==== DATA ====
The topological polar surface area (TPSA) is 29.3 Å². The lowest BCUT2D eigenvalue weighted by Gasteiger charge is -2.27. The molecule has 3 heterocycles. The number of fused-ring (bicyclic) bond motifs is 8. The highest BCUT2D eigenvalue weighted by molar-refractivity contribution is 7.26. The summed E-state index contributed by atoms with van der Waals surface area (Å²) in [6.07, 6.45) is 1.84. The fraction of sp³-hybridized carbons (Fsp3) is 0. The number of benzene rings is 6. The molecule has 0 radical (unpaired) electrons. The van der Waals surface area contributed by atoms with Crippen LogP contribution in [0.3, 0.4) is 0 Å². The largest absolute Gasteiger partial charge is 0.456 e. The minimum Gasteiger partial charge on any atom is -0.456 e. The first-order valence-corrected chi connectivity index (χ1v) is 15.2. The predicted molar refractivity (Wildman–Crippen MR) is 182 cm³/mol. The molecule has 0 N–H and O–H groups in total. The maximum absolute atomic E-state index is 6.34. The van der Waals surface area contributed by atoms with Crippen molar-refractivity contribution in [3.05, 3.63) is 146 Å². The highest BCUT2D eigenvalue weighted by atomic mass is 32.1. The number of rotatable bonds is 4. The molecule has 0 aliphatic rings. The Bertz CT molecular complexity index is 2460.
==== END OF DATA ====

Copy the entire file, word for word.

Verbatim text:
The topological polar surface area (TPSA) is 29.3 Å². The lowest BCUT2D eigenvalue weighted by Gasteiger charge is -2.27. The molecule has 3 heterocycles. The number of fused-ring (bicyclic) bond motifs is 8. The highest BCUT2D eigenvalue weighted by molar-refractivity contribution is 7.26. The summed E-state index contributed by atoms with van der Waals surface area (Å²) in [6.07, 6.45) is 1.84. The fraction of sp³-hybridized carbons (Fsp3) is 0. The number of benzene rings is 6. The molecule has 0 radical (unpaired) electrons. The van der Waals surface area contributed by atoms with Crippen LogP contribution in [0.3, 0.4) is 0 Å². The largest absolute Gasteiger partial charge is 0.456 e. The minimum Gasteiger partial charge on any atom is -0.456 e. The first-order valence-corrected chi connectivity index (χ1v) is 15.2. The predicted molar refractivity (Wildman–Crippen MR) is 182 cm³/mol. The molecule has 0 N–H and O–H groups in total. The maximum absolute atomic E-state index is 6.34. The van der Waals surface area contributed by atoms with Crippen molar-refractivity contribution in [3.05, 3.63) is 146 Å². The highest BCUT2D eigenvalue weighted by atomic mass is 32.1. The number of rotatable bonds is 4. The molecule has 0 aliphatic rings. The Bertz CT molecular complexity index is 2460.